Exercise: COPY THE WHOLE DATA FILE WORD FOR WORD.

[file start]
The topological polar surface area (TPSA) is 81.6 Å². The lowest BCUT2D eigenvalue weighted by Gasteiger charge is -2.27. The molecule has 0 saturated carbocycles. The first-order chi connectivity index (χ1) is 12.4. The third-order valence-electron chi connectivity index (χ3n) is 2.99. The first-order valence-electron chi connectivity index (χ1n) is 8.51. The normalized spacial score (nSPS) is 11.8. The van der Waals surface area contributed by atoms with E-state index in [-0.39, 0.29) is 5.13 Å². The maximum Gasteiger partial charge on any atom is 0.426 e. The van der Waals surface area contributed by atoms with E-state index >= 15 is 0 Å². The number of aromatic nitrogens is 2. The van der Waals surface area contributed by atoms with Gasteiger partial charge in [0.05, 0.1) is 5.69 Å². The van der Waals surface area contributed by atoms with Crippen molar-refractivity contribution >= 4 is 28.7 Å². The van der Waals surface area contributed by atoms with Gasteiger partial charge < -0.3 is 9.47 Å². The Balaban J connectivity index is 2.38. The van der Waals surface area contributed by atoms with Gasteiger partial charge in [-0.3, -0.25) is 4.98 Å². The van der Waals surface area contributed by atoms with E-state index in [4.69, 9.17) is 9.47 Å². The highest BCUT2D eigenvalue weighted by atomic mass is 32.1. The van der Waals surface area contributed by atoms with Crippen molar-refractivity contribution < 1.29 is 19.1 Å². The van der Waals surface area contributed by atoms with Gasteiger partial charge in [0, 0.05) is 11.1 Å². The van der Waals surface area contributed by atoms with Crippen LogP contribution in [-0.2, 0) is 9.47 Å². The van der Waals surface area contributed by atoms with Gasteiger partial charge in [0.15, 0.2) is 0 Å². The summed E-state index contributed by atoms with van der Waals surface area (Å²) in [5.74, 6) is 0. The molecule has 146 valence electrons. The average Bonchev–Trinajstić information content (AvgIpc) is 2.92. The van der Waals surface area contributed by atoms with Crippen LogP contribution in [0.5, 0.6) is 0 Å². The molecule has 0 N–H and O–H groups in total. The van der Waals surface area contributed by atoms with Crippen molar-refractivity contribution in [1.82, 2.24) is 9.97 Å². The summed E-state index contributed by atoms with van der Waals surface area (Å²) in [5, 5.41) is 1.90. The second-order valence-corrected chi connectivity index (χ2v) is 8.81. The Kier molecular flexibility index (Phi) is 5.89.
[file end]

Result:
The topological polar surface area (TPSA) is 81.6 Å². The lowest BCUT2D eigenvalue weighted by Gasteiger charge is -2.27. The molecule has 0 saturated carbocycles. The first-order chi connectivity index (χ1) is 12.4. The third-order valence-electron chi connectivity index (χ3n) is 2.99. The first-order valence-electron chi connectivity index (χ1n) is 8.51. The normalized spacial score (nSPS) is 11.8. The van der Waals surface area contributed by atoms with E-state index in [-0.39, 0.29) is 5.13 Å². The maximum Gasteiger partial charge on any atom is 0.426 e. The van der Waals surface area contributed by atoms with E-state index >= 15 is 0 Å². The number of aromatic nitrogens is 2. The van der Waals surface area contributed by atoms with Gasteiger partial charge in [0.05, 0.1) is 5.69 Å². The van der Waals surface area contributed by atoms with Crippen molar-refractivity contribution >= 4 is 28.7 Å². The van der Waals surface area contributed by atoms with Gasteiger partial charge < -0.3 is 9.47 Å². The Balaban J connectivity index is 2.38. The van der Waals surface area contributed by atoms with Gasteiger partial charge in [-0.3, -0.25) is 4.98 Å². The van der Waals surface area contributed by atoms with E-state index in [4.69, 9.17) is 9.47 Å². The highest BCUT2D eigenvalue weighted by atomic mass is 32.1. The van der Waals surface area contributed by atoms with Crippen molar-refractivity contribution < 1.29 is 19.1 Å². The van der Waals surface area contributed by atoms with Gasteiger partial charge in [0, 0.05) is 11.1 Å². The van der Waals surface area contributed by atoms with Crippen LogP contribution in [-0.2, 0) is 9.47 Å². The van der Waals surface area contributed by atoms with Gasteiger partial charge in [0.15, 0.2) is 0 Å². The summed E-state index contributed by atoms with van der Waals surface area (Å²) in [5.74, 6) is 0. The molecule has 146 valence electrons. The average Bonchev–Trinajstić information content (AvgIpc) is 2.92. The van der Waals surface area contributed by atoms with Crippen LogP contribution in [0.5, 0.6) is 0 Å². The molecule has 0 N–H and O–H groups in total. The van der Waals surface area contributed by atoms with Crippen molar-refractivity contribution in [1.82, 2.24) is 9.97 Å². The summed E-state index contributed by atoms with van der Waals surface area (Å²) in [5, 5.41) is 1.90. The second-order valence-corrected chi connectivity index (χ2v) is 8.81. The Kier molecular flexibility index (Phi) is 5.89.